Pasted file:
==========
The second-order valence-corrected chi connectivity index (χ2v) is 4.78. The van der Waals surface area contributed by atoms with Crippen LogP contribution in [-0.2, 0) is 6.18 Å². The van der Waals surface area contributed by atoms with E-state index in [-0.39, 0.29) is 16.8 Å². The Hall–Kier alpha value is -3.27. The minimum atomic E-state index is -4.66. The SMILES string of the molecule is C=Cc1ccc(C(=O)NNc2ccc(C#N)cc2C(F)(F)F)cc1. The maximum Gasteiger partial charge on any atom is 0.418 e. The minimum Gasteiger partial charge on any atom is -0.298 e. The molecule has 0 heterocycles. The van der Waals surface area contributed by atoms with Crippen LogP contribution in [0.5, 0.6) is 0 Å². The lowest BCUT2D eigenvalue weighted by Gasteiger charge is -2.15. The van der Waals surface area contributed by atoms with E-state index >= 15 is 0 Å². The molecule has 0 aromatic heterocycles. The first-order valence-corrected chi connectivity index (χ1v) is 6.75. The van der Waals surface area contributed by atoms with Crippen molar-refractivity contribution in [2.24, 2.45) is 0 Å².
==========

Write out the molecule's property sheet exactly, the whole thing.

The second-order valence-corrected chi connectivity index (χ2v) is 4.78. The van der Waals surface area contributed by atoms with Crippen LogP contribution in [-0.2, 0) is 6.18 Å². The van der Waals surface area contributed by atoms with E-state index in [-0.39, 0.29) is 16.8 Å². The Hall–Kier alpha value is -3.27. The minimum atomic E-state index is -4.66. The SMILES string of the molecule is C=Cc1ccc(C(=O)NNc2ccc(C#N)cc2C(F)(F)F)cc1. The maximum Gasteiger partial charge on any atom is 0.418 e. The minimum Gasteiger partial charge on any atom is -0.298 e. The molecule has 0 heterocycles. The van der Waals surface area contributed by atoms with Crippen LogP contribution in [0.5, 0.6) is 0 Å². The lowest BCUT2D eigenvalue weighted by Gasteiger charge is -2.15. The van der Waals surface area contributed by atoms with E-state index >= 15 is 0 Å². The molecule has 0 aromatic heterocycles. The first-order valence-corrected chi connectivity index (χ1v) is 6.75. The van der Waals surface area contributed by atoms with Crippen molar-refractivity contribution in [2.24, 2.45) is 0 Å².